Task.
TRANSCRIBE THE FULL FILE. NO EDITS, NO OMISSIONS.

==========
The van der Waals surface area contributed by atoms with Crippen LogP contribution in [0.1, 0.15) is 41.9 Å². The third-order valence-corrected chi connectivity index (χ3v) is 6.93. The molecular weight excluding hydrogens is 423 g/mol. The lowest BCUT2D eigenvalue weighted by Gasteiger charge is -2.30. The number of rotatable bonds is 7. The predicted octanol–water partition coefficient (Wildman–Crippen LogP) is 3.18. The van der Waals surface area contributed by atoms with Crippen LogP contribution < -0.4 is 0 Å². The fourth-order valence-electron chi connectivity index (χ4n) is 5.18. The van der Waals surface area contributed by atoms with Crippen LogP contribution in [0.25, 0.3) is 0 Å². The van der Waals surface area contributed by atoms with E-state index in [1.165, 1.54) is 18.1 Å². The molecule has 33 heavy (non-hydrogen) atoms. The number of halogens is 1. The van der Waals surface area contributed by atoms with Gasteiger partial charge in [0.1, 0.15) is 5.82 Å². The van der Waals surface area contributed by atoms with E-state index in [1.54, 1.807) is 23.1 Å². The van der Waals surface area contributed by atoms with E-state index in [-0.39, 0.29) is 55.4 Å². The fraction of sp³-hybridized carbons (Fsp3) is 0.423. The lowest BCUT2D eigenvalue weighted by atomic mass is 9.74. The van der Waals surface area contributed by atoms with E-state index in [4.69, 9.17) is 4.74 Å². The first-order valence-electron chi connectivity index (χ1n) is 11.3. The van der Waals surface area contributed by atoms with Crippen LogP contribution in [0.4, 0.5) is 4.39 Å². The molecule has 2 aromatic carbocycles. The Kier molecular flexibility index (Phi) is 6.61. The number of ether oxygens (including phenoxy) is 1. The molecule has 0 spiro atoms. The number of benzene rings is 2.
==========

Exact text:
The van der Waals surface area contributed by atoms with Crippen LogP contribution in [0.1, 0.15) is 41.9 Å². The third-order valence-corrected chi connectivity index (χ3v) is 6.93. The molecular weight excluding hydrogens is 423 g/mol. The lowest BCUT2D eigenvalue weighted by Gasteiger charge is -2.30. The number of rotatable bonds is 7. The predicted octanol–water partition coefficient (Wildman–Crippen LogP) is 3.18. The van der Waals surface area contributed by atoms with Crippen LogP contribution < -0.4 is 0 Å². The fourth-order valence-electron chi connectivity index (χ4n) is 5.18. The van der Waals surface area contributed by atoms with Crippen LogP contribution in [0.25, 0.3) is 0 Å². The van der Waals surface area contributed by atoms with E-state index in [1.165, 1.54) is 18.1 Å². The molecule has 33 heavy (non-hydrogen) atoms. The number of halogens is 1. The van der Waals surface area contributed by atoms with Gasteiger partial charge in [0.1, 0.15) is 5.82 Å². The van der Waals surface area contributed by atoms with E-state index in [1.54, 1.807) is 23.1 Å². The van der Waals surface area contributed by atoms with E-state index in [-0.39, 0.29) is 55.4 Å². The fraction of sp³-hybridized carbons (Fsp3) is 0.423. The lowest BCUT2D eigenvalue weighted by atomic mass is 9.74. The van der Waals surface area contributed by atoms with E-state index in [4.69, 9.17) is 4.74 Å². The first-order valence-electron chi connectivity index (χ1n) is 11.3. The van der Waals surface area contributed by atoms with Crippen LogP contribution in [0.4, 0.5) is 4.39 Å². The molecule has 2 aromatic carbocycles. The Kier molecular flexibility index (Phi) is 6.61. The number of ether oxygens (including phenoxy) is 1. The molecule has 0 spiro atoms. The number of benzene rings is 2.